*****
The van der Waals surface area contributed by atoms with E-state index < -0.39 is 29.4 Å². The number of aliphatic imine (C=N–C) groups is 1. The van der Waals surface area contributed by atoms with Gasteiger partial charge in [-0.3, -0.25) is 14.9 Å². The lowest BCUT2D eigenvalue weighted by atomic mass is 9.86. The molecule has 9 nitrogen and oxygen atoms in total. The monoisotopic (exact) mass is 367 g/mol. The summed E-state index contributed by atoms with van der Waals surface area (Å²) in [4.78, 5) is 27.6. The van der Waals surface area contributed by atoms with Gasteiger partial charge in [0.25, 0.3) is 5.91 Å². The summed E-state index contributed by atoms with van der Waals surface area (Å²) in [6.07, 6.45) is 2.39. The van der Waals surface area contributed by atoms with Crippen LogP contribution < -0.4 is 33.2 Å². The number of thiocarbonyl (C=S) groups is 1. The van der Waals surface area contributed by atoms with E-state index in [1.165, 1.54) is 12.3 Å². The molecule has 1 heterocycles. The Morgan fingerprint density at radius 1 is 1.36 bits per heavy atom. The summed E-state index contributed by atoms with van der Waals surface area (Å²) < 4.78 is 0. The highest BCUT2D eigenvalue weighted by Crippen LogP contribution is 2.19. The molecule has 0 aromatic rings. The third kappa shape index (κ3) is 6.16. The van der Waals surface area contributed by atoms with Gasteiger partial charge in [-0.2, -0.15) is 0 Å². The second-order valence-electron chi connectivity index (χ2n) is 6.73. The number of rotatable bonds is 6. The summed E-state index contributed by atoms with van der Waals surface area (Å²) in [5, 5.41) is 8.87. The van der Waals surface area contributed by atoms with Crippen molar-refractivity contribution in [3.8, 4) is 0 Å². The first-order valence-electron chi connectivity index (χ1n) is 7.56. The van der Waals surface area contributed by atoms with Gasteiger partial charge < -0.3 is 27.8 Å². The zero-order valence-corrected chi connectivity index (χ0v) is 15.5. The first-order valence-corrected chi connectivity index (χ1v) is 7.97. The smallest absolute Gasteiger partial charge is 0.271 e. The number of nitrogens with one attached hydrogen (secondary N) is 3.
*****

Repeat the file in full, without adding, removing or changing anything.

The van der Waals surface area contributed by atoms with E-state index < -0.39 is 29.4 Å². The number of aliphatic imine (C=N–C) groups is 1. The van der Waals surface area contributed by atoms with Gasteiger partial charge in [-0.3, -0.25) is 14.9 Å². The lowest BCUT2D eigenvalue weighted by atomic mass is 9.86. The molecule has 9 nitrogen and oxygen atoms in total. The monoisotopic (exact) mass is 367 g/mol. The summed E-state index contributed by atoms with van der Waals surface area (Å²) in [4.78, 5) is 27.6. The van der Waals surface area contributed by atoms with Gasteiger partial charge in [0.25, 0.3) is 5.91 Å². The summed E-state index contributed by atoms with van der Waals surface area (Å²) in [6.07, 6.45) is 2.39. The van der Waals surface area contributed by atoms with Crippen LogP contribution < -0.4 is 33.2 Å². The number of thiocarbonyl (C=S) groups is 1. The van der Waals surface area contributed by atoms with E-state index in [1.165, 1.54) is 12.3 Å². The molecule has 1 heterocycles. The Morgan fingerprint density at radius 1 is 1.36 bits per heavy atom. The summed E-state index contributed by atoms with van der Waals surface area (Å²) < 4.78 is 0. The highest BCUT2D eigenvalue weighted by Crippen LogP contribution is 2.19. The molecule has 0 aromatic rings. The third kappa shape index (κ3) is 6.16. The van der Waals surface area contributed by atoms with Gasteiger partial charge in [-0.2, -0.15) is 0 Å². The second-order valence-electron chi connectivity index (χ2n) is 6.73. The number of rotatable bonds is 6. The summed E-state index contributed by atoms with van der Waals surface area (Å²) in [5, 5.41) is 8.87. The van der Waals surface area contributed by atoms with Crippen molar-refractivity contribution in [3.8, 4) is 0 Å². The first-order valence-electron chi connectivity index (χ1n) is 7.56. The van der Waals surface area contributed by atoms with Gasteiger partial charge < -0.3 is 27.8 Å². The zero-order valence-corrected chi connectivity index (χ0v) is 15.5. The first-order valence-corrected chi connectivity index (χ1v) is 7.97. The smallest absolute Gasteiger partial charge is 0.271 e. The number of nitrogens with one attached hydrogen (secondary N) is 3.